Burçak Ünsal
    Yaren Kılıç

    MiCA (Markets In Crypto Assets) Dissected - Part 2

    MiCA, the European Union's Markets in Crypto-Assets Regulation, applies to natural and legal persons engaged in issuance, offer to the public, and admission to trading of crypto-assets, or that provide services related to crypto-assets in the EU. The regulation does not apply to entities and persons that provide crypto-asset services for their parent companies and subsidiaries, national central banks of the EU member states when acting as a monetary authority, or public international organizations. Non-EU firms providing crypto-asset services to EU clients must obtain authorization in the EU. MiCA defines crypto-assets as a digital representation of a value or right that can be transferred electronically, and classifies them into three categories based on risks. CASPs must meet specific requirements based on the type of service they offer and the risks associated with each.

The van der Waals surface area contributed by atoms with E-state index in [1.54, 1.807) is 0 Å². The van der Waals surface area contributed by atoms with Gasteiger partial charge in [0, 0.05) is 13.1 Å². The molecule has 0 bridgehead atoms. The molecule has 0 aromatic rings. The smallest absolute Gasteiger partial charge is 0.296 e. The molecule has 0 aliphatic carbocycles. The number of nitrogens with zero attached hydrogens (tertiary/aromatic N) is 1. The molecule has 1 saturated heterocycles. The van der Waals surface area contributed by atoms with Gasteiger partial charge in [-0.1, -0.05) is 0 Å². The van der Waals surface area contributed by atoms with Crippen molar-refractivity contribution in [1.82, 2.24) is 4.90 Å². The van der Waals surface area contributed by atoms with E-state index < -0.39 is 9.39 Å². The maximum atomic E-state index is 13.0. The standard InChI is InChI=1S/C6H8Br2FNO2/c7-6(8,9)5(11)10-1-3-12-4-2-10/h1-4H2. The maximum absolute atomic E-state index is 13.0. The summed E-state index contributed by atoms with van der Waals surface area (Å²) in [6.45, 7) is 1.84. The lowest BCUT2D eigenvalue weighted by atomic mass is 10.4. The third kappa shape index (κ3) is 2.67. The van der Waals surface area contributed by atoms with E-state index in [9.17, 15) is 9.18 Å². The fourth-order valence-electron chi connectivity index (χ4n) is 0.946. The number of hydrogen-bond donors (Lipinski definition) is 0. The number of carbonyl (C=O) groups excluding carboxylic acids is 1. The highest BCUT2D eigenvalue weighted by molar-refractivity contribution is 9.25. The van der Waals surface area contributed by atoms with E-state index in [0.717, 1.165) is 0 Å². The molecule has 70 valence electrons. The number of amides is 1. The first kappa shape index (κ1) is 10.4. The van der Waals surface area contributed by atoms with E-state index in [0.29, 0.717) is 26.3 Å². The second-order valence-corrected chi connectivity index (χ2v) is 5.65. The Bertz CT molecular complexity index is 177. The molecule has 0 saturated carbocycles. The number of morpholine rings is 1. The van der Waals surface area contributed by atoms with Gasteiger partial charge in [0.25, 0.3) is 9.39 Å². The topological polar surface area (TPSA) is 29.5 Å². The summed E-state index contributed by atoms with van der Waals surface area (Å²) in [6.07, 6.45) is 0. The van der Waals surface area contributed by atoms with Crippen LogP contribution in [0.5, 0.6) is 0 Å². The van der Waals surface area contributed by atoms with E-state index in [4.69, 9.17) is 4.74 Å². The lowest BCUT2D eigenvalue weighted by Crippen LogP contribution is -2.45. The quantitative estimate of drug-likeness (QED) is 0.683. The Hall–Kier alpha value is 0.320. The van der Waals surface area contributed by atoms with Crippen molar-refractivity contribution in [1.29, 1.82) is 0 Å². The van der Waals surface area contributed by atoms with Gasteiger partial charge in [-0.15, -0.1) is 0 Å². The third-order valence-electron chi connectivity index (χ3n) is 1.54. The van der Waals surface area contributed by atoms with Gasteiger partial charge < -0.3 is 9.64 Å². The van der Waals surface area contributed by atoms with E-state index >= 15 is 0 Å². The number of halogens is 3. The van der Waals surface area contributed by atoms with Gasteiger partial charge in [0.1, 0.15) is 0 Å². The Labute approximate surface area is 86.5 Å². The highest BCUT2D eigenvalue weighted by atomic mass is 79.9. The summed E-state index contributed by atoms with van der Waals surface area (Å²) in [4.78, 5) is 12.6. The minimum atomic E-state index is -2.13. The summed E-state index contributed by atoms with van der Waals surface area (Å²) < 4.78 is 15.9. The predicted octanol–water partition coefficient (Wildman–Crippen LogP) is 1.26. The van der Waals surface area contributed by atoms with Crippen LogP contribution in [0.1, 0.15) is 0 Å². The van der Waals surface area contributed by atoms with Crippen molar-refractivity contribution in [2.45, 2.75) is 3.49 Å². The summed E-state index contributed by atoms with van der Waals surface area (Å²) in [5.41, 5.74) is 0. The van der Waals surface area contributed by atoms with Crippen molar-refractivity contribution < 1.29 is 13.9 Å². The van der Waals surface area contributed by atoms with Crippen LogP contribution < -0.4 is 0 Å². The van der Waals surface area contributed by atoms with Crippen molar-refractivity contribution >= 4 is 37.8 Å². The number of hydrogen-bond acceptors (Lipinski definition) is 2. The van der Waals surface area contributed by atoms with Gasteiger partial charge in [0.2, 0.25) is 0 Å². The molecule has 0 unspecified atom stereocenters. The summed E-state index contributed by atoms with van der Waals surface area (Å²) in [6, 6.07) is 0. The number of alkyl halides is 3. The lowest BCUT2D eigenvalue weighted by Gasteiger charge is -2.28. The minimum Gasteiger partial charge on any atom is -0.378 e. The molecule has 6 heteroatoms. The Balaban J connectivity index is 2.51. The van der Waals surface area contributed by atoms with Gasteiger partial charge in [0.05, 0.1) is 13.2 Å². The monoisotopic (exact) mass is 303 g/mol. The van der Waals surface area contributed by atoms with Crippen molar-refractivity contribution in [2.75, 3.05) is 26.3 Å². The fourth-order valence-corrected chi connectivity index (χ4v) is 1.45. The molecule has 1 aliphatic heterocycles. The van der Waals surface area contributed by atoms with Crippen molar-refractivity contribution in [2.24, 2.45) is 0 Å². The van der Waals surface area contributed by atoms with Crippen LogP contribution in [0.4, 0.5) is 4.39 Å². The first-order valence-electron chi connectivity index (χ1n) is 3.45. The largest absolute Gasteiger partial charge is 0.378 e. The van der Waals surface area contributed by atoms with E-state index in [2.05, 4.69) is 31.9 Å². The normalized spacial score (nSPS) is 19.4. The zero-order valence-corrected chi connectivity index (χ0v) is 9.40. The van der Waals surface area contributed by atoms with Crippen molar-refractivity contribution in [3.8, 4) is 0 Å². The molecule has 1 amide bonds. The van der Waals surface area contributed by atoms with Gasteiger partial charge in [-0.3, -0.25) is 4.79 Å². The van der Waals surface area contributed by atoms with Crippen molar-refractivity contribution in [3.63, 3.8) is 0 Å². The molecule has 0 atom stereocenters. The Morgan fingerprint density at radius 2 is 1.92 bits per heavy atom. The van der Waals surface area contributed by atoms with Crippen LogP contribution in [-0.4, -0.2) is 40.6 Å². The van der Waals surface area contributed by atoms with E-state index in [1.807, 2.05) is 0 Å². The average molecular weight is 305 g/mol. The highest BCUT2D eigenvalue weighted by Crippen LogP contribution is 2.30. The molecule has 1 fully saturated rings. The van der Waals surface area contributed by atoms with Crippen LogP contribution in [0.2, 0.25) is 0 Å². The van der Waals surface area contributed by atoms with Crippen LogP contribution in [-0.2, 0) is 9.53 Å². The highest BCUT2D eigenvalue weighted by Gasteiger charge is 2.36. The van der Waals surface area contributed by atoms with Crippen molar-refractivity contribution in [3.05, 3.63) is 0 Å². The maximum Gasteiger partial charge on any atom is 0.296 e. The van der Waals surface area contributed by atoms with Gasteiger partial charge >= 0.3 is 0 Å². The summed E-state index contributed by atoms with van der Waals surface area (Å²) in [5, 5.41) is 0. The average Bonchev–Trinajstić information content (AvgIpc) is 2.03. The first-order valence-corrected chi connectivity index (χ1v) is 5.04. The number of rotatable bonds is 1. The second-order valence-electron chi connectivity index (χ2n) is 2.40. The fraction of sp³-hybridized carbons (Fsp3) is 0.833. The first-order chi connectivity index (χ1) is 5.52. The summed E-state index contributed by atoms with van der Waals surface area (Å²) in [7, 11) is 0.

Burçak Ünsal
    Yaren Kılıç

    MiCA Dissected! Part 3 - Requirements For Non-Security Crypto Assets

    MiCA introduces a comprehensive set of guidelines for those seeking to issue, offer, or list crypto-assets. It is crucial to have a comprehensive understanding of these requirements as non-compliance could result in significant consequences.
    Burçak Ünsal

    Fintech Laws and Regulations Turkiye 2023 - Part 1